It is important for nurses to respect the decisions of their patients as long as they have been made by consenting adults. Most of the decisions that are made by the patient’s family precede legal and ethical considerations in the course of the nursing practice. Consequently, nurses should find ways of navigating through a family’s decision to turn down certain patient-based services. Legal proceedings often favor the decisions of the patients and their kin as opposed to the actions of healthcare professionals. Overall, most legal-ethical conflicts originate from individual values such as “truthfulness, fairness, client well-being, client choice, privacy and confidentiality, respect for life, and maintaining commitments to oneself, clients, nursing colleagues, nursing profession, and practice settings” (Van der, Abma & Widdershoven, 2012). All these values have evolved to become part of the social and moral order in the society. It is important for a nurse to harness these values in respect to the stipulations of the profession.
Historically, nurses have handled conflicts between the law and ethics in a number of ways. History indicates that there is a definite pattern between personal distress in nursing professionals and legal-ethical conflicts. For instance, “when a nurse faces an unreasonable burden, a personal danger, conscientious objection, and, concerns regarding individual competence…this burden manifests in the nurse’s capability to avail safe care” (Gallagher, 2011, p. 87). In addition, statistics indicate that most legal-ethical issues are fueled by situations that involve communicable diseases, violence, sexual assault, and physical abuse.
The American Nursing Association’s (ANA’s) code of conduct is the most used ethical guideline in the nursing profession. Examples of remarkable situations that involve legal-ethical conflicts include cases dealing with life/death choices and incompetence. For instance, in 1975 a patient’s right for self-determination was at the centre of a conflict between the law and ethics (Varcoe & Makaroff, 2012). In this case, a patient named Quinlan was admitted in a hospital and subsequently slipped into an ‘unresponsive’ coma. The hospital was legally mandated with sustaining the patient using life-support equipment but the family was seeking to invoke the staff’s ethical mandate to remove the unresponsive patient from cost incurred but life-sustaining equipment. The matter was taken before a judge who determined that the family could make the decision on behalf of the incapacitated patient. Henceforth, the power of medical decisions became part of people’s final will and testament.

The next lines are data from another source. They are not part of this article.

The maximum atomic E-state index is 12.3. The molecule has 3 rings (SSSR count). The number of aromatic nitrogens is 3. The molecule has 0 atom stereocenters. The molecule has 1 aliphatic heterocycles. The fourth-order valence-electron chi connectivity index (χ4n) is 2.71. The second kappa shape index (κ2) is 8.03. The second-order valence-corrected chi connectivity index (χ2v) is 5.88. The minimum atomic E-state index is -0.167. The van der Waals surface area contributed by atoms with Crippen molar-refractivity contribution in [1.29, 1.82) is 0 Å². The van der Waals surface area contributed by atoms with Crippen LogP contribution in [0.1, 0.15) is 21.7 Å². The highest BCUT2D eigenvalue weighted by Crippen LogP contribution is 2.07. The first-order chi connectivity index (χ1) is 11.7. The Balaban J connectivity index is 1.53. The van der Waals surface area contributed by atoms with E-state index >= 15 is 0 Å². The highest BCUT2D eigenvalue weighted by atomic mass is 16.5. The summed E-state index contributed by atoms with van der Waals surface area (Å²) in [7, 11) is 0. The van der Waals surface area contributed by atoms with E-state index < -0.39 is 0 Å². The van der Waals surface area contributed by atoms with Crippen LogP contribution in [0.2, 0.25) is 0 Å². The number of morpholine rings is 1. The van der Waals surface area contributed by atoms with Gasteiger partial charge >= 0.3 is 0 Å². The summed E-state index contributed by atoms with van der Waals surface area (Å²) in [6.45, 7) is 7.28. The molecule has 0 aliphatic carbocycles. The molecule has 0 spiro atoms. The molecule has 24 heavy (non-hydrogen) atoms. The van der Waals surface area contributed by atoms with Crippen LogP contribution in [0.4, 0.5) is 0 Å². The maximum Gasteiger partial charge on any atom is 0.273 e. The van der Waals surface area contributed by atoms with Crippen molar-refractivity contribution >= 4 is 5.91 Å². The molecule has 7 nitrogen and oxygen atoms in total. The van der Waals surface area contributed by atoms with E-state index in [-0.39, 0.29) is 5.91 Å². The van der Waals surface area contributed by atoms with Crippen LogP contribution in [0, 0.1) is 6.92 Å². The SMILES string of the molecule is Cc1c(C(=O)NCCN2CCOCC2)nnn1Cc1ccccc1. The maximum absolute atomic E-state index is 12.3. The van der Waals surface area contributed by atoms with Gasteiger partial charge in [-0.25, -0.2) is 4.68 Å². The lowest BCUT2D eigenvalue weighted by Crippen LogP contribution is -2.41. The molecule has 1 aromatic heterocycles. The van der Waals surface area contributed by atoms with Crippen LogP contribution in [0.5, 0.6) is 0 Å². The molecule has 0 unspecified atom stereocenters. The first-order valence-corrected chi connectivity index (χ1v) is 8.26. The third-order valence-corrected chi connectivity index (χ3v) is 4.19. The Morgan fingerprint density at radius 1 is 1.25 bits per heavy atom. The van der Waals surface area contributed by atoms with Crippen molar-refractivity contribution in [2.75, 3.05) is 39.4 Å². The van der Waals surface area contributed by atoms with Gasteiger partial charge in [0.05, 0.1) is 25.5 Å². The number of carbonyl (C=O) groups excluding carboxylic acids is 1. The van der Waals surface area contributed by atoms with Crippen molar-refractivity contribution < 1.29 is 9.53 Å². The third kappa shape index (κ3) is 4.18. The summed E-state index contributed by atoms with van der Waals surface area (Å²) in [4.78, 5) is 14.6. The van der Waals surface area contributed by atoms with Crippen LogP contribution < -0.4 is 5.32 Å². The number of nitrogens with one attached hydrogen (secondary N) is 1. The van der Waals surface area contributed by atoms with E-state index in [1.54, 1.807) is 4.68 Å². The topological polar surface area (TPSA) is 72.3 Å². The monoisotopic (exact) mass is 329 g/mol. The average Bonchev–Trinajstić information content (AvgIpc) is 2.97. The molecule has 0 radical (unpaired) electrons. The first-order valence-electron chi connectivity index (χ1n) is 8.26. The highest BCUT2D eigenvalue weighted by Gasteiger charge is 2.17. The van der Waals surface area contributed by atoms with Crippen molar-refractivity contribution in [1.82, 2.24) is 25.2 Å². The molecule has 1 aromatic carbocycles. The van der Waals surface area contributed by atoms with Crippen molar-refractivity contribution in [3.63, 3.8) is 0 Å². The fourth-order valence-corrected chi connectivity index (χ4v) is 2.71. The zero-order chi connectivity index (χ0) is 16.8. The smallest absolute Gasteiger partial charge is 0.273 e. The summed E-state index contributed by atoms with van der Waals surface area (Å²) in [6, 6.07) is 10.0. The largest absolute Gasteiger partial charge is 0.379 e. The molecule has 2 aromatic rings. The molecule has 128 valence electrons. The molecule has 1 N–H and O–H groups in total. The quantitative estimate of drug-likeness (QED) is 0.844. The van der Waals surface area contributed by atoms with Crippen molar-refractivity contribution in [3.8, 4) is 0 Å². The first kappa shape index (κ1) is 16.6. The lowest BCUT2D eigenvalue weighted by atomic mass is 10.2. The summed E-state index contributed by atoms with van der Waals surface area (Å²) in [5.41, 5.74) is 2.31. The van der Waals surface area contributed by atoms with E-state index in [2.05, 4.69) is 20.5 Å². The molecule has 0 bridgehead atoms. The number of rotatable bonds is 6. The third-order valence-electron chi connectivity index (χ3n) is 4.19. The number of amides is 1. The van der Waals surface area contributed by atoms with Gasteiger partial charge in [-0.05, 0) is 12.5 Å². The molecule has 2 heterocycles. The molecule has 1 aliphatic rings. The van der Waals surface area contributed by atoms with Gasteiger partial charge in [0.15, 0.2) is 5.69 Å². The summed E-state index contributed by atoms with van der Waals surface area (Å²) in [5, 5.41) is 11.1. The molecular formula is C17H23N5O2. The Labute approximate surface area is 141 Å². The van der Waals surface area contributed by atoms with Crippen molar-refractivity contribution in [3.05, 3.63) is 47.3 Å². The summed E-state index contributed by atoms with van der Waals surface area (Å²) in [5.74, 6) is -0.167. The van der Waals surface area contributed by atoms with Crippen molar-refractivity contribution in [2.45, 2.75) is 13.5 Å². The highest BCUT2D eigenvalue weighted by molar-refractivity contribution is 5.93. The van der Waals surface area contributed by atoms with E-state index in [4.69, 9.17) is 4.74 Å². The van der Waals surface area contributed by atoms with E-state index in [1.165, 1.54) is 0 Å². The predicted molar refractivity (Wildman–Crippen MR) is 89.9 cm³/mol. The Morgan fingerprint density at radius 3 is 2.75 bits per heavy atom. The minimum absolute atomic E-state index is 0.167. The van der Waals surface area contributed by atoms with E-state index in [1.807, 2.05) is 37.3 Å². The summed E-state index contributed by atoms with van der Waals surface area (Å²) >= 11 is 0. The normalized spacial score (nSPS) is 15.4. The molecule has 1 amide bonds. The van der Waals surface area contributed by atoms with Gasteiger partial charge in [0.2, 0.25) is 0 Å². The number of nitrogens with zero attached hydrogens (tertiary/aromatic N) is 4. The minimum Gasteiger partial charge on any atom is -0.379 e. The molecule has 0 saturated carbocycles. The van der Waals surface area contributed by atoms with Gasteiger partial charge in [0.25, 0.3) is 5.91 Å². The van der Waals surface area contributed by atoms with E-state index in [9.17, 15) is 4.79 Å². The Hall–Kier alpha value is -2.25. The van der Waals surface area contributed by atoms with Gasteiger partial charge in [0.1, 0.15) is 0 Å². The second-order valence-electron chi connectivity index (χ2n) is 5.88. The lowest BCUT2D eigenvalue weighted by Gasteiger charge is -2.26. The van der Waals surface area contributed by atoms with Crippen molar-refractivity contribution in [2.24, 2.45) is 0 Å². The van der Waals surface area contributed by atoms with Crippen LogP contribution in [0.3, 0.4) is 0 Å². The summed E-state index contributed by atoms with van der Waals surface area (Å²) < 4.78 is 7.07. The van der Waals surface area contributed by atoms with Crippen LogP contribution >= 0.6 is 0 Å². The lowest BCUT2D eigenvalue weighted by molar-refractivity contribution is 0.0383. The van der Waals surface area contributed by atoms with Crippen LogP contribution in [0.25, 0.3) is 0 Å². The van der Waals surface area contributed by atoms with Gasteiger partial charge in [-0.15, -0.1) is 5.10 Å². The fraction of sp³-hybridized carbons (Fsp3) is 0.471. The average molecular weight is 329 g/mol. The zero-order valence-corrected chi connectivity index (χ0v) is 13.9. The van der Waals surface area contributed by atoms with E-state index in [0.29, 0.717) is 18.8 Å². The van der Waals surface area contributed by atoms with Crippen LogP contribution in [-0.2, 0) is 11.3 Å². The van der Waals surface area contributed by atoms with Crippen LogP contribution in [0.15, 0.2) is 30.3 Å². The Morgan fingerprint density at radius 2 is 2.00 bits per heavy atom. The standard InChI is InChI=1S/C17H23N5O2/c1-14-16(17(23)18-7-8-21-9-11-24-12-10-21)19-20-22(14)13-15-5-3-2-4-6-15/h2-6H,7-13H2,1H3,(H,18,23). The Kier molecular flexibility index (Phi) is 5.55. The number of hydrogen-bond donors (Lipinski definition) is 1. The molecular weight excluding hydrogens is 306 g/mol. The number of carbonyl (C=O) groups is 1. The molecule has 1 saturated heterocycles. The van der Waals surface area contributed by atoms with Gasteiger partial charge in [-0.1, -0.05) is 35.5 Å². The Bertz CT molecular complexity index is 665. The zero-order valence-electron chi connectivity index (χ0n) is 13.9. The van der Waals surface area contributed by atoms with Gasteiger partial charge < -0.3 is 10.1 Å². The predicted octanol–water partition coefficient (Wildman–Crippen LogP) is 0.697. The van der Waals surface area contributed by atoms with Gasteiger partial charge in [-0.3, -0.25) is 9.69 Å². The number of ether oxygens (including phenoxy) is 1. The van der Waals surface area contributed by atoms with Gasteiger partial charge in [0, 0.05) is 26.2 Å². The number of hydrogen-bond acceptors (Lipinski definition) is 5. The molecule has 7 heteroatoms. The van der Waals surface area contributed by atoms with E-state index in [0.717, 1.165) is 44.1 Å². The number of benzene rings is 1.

The practice of refusing to feed patients by withdrawing feeding tubes also presented another remarkable legal-ethical conflict. Nurses are tasked with the decision of monitoring patients’ ventilators and feeding tubes. Denying feeding tubes to a patient might qualify as ‘withdrawal of life support’ but it presents a moral dilemma because in ordinary circumstances, no one would voluntarily forego feeding with the view of dying through starvation. This was the case when a car crash victim suffered brain damage and the family requested for the withdrawal of feeding tubes. This decision was taken through a series of courts but the family’s wish was eventually granted by the Supreme Court. Thereafter, “the Self-Determination Act of 1990 was established and it required that all medical facilities accept Medicare or Medicaid funding to provide counseling for patients on advance directives” (Bartter, 2010, p. 67). From that point onwards, the healthcare professionals’ ethical need to protect families when it comes to life/death decisions was catered for legally. Nurses use various codes of ethics that are available to them when they are dealing with legal-ethical conflicts. The main idea in any code of ethics is that it is the responsibility of nurses to prevent diseases, promote and restore healthcare, ease suffering, and take care of the community’s welfare. Consequently, these goals can be used as defenses during legal proceedings that concern legal-ethical conflicts.
Most legal-ethical conflicts occur when nurses fail to apply their respective code of ethics in respect to their responsibility to clients. However, it is possible for nurses’ responsibility to patients to collide with their own rights. The values and moral standards of a nurse can also stand in the way of a patient receiving healthcare. Consequently, it is upon the nurses to isolate a specific legal-ethical conflict and point out the dilemmas that apply to the aforementioned problem. A nurse should move forward by implementing a plan that incorporates all possible solutions to the problem. Patient welfare should not be used as an excuse for contravening legal or ethical stipulations that apply to healthcare.
American Nurses Association. (2011) Code of ethics for nurses with interpretive statements. Washington, DC: ANA Publications.
Bartter, K. (2010). Ethical issues in advanced nursing practice. Philadelphia: Elsevier. Gallagher, A. (2011). Moral distress and moral courage in everyday nursing practice. Online journal of issues in nursing, 16(2), 68-75.
Park, M., Kjervik, D., Crandell, J., & Oermann, M. H. (2012). The relationship of ethics education to moral sensitivity and moral reasoning skills of nursing students. Nursing ethics, 19(4), 568-580.
Van der, S., Abma, T. A., & Widdershoven, G. (2012). Moral Case Deliberation as a Platform for Discussing Everyday Ethics in Elderly Care. Health Care Analysis, 20(3), 250-267.
Varcoe, C., & Makaroff, K. (2012). Nurses’ perceptions of and responses to morally distressing situations. Nursing Ethics, 19(4), 488-500.